Back to oversized rockets----I didn't realize those temperatures were possible or likely or that a larger system automatically equals higher temperature. So it looks like I need to stop giving away all of my firebrick. Increase size in moderation.
Another consideration will be the maximum temperature that the hot end of a Stirling engine can handle. I suspect that they can't take those extremes. I'm shopping for antique models.
Would the inclusion of a copper coil for water heating say half way up the riser be able to prevent the tube from melting while still allowing 2000F+ in the center of flow?
Would the convoluted surface of such coil contribute to desireable turbulence?
I've done some pottery and used cones that melt at various temperatures. Do you use those?
Some plumbers use little cameras on the end of a snake for inspections. Have you used those?
And finally do you ever install mica windows for inspection or asthetics and is mica the best substance for a window?
Yes we moved to wa permanently this winter has been a nice test and has shown that we are on the right track with our basic stoves. its a bit warm today but its been below freezing here for weeks and we have a good snow cover. our neighbors have used 3 cord so far this winter while we are still working on a cord. not bad.
ok i'll get to the rest later.
1) If you get heat riser temperatures of >2500F, maybe it would be be useful to reduce the heat riser insulation a little. Thus, more heat is conducted away, lowering the material stresses, while the temperatures of 1800F still do it to ensure a complete combustion. Has someone ever tried that?
2) I just did some "coaster-calculations" (some fast assessment) on the power of a rocket stove. A 10''-System would be able to reach 40 kilowatts. With a 1meter heatriser, 2200F Tmax, 77F room temperature. It surely somewhat idealized, but is that halfway realistic? To get it more precise it would take me much longer...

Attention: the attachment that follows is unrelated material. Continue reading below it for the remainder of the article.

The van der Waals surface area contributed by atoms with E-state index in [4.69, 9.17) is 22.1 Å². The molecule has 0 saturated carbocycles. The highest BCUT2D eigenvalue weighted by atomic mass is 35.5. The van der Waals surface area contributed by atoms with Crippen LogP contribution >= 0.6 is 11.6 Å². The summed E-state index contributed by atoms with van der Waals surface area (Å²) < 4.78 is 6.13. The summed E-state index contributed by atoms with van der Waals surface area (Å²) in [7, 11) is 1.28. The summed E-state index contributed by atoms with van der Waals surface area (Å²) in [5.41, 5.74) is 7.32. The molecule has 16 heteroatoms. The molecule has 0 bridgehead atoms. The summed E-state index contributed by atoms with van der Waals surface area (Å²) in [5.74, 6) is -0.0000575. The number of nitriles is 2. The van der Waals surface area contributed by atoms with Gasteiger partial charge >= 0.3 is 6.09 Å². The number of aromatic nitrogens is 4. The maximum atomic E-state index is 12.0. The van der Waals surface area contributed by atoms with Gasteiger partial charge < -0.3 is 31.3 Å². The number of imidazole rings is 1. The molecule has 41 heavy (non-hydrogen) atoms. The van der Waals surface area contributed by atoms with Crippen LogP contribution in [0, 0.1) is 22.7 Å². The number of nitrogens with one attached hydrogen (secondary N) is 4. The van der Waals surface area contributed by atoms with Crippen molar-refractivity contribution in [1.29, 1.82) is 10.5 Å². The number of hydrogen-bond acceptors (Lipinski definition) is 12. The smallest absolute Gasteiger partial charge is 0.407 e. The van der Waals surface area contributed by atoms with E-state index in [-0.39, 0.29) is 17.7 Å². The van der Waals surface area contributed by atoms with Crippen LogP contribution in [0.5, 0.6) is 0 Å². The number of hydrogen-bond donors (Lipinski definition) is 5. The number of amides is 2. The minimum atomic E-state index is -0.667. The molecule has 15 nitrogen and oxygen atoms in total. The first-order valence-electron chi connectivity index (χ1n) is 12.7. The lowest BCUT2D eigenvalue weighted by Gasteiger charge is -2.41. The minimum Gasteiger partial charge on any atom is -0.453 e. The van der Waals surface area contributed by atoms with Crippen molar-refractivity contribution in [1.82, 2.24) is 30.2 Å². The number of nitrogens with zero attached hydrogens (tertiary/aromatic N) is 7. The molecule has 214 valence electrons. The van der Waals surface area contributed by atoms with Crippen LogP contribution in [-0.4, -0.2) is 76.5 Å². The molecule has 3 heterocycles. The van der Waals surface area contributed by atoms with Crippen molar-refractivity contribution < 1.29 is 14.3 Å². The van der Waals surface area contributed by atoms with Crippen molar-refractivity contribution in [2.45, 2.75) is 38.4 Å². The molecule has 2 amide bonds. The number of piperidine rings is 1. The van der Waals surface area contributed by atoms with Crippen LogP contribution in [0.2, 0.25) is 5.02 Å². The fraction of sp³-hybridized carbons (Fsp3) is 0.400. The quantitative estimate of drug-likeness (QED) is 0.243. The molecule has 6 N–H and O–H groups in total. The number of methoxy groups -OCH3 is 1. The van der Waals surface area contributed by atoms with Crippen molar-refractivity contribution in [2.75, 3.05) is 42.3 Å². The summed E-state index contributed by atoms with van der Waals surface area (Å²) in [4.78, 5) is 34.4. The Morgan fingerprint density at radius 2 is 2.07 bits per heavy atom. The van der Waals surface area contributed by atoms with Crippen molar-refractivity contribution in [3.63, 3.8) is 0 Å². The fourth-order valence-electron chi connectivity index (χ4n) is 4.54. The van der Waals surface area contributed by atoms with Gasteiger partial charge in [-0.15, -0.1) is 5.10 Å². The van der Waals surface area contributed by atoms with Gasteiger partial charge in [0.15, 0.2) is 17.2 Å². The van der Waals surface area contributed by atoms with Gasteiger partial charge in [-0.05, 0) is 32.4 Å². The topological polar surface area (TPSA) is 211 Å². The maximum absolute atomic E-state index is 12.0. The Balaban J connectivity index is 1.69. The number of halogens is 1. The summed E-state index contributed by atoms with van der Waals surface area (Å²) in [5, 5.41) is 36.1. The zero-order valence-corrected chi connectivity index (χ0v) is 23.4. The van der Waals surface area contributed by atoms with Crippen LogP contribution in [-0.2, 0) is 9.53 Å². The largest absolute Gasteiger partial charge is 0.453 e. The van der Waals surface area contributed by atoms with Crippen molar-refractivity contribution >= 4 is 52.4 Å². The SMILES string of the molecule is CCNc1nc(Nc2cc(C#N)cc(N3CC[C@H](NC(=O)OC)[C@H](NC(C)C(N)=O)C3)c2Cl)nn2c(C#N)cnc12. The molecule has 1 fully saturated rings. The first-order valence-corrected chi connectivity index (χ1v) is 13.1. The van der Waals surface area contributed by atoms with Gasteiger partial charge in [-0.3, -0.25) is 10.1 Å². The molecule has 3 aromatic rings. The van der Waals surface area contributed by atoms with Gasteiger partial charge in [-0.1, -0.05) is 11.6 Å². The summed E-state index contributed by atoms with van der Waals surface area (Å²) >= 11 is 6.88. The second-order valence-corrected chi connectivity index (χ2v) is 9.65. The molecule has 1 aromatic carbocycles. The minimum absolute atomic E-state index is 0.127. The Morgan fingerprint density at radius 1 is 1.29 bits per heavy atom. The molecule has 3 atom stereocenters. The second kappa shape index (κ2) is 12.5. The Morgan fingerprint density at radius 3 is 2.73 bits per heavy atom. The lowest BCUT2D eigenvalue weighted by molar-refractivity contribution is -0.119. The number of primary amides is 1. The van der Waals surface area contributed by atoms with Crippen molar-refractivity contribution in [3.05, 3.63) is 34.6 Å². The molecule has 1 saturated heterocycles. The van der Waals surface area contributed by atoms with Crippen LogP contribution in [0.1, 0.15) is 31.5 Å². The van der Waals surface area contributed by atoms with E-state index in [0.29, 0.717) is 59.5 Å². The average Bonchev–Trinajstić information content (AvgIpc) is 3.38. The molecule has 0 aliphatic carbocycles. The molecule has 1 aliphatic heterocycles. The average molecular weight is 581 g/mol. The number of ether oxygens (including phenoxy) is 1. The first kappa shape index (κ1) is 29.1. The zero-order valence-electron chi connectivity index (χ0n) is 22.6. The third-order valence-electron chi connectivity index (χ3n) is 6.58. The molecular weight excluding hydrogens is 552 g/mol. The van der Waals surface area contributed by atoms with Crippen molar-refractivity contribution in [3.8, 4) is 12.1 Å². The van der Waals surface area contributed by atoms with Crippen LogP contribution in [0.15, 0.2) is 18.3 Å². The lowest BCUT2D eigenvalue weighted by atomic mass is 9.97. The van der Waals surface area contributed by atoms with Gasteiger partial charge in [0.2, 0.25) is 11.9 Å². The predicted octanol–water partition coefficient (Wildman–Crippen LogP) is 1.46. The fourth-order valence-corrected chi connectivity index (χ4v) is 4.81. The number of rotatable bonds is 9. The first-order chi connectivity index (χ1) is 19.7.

1. Volume flow equation from Stack effect
2. Ideal gas law (gas is still of nitrogen majority) to get the density of air at 2200F
1+2 => mass flow through the stove
3. "heat capacity of air" * "mass flow" * deltaT = ~40 kilowatts... If thats true, who personnally needs more?
3) I've somewhat surprisingly found the rocket stove book in a library. It`s the 2006 edition. Are there any major changes since then?
The idea would be to have one of your workshops as the final event and destination. It could be on either side of the boarder but right now I'm only licensed for B.C.
C.J. Murray wrote:Dale, I've got a piece of 8' diameter by 15' long by 1/2" wall pipe if you need to upsize your outer barrel. Hahahahahahahaha
Sounds like just what I need for the drum on a large paddle mixer for preparing cob. Or it could be the beginning of a trommel. Can you drop it off? Stood on end with a good lid, you'd have a nice little silo. The kids might like going down hill in this thing. Sliced down the middle it'd make two great elephant barbeques. Or with wooden walls capping the ends you've got a guest house.
I could insert it into the side of my hill, loaded with shrapnel and use it as a propane cannon to control canoe trade on the river 120 ft below.
I've completely forgotten Dale's original questions, but at least I'm getting a good laugh out of it.
We would be delighted to drive a few minutes across the border to join your tour in the Canadian Okanogan; spring or summer would be the best times this year, if we set dates soon.
Although I don't think we should make your silo-rocket-project a topic of conversation with either border patrol.